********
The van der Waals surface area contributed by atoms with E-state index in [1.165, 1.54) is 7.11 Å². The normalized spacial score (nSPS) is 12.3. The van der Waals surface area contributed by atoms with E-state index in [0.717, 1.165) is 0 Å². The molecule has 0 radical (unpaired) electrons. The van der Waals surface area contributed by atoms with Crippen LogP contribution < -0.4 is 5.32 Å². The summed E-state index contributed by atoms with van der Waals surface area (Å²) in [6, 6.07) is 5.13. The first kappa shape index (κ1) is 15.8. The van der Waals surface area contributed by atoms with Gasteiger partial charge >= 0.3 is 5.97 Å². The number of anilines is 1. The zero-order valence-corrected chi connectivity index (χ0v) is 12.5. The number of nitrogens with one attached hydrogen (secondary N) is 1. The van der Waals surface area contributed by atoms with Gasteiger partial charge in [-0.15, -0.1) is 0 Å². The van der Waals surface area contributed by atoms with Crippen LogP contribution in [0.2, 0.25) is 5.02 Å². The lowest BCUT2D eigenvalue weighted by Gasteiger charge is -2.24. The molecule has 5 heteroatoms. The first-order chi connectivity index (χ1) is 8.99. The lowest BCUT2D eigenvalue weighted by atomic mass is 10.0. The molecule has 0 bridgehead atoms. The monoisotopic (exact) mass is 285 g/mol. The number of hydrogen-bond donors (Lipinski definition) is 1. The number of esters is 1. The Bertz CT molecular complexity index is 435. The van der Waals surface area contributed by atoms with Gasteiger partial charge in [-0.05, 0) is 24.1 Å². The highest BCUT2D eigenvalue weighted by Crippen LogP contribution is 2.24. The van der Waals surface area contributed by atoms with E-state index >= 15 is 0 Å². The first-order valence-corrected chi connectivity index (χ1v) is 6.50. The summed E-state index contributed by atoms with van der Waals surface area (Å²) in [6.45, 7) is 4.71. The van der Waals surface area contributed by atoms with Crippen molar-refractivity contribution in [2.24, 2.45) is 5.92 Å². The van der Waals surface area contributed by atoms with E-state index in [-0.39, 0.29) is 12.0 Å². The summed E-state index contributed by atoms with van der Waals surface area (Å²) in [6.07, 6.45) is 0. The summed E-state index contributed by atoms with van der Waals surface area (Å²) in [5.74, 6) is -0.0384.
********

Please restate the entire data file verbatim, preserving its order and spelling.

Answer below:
The van der Waals surface area contributed by atoms with E-state index in [1.165, 1.54) is 7.11 Å². The normalized spacial score (nSPS) is 12.3. The van der Waals surface area contributed by atoms with E-state index in [0.717, 1.165) is 0 Å². The molecule has 0 radical (unpaired) electrons. The van der Waals surface area contributed by atoms with Crippen LogP contribution < -0.4 is 5.32 Å². The summed E-state index contributed by atoms with van der Waals surface area (Å²) in [6, 6.07) is 5.13. The first kappa shape index (κ1) is 15.8. The van der Waals surface area contributed by atoms with Gasteiger partial charge >= 0.3 is 5.97 Å². The number of anilines is 1. The zero-order valence-corrected chi connectivity index (χ0v) is 12.5. The number of nitrogens with one attached hydrogen (secondary N) is 1. The van der Waals surface area contributed by atoms with Gasteiger partial charge in [-0.15, -0.1) is 0 Å². The van der Waals surface area contributed by atoms with Crippen LogP contribution in [0.2, 0.25) is 5.02 Å². The lowest BCUT2D eigenvalue weighted by Gasteiger charge is -2.24. The molecule has 5 heteroatoms. The first-order chi connectivity index (χ1) is 8.99. The lowest BCUT2D eigenvalue weighted by atomic mass is 10.0. The molecule has 0 bridgehead atoms. The monoisotopic (exact) mass is 285 g/mol. The number of hydrogen-bond donors (Lipinski definition) is 1. The number of esters is 1. The Bertz CT molecular complexity index is 435. The van der Waals surface area contributed by atoms with Gasteiger partial charge in [-0.05, 0) is 24.1 Å². The highest BCUT2D eigenvalue weighted by Crippen LogP contribution is 2.24. The van der Waals surface area contributed by atoms with E-state index >= 15 is 0 Å². The first-order valence-corrected chi connectivity index (χ1v) is 6.50. The summed E-state index contributed by atoms with van der Waals surface area (Å²) in [6.45, 7) is 4.71. The van der Waals surface area contributed by atoms with Crippen molar-refractivity contribution in [2.24, 2.45) is 5.92 Å². The van der Waals surface area contributed by atoms with E-state index in [-0.39, 0.29) is 12.0 Å². The summed E-state index contributed by atoms with van der Waals surface area (Å²) in [6.07, 6.45) is 0. The summed E-state index contributed by atoms with van der Waals surface area (Å²) in [5.74, 6) is -0.0384.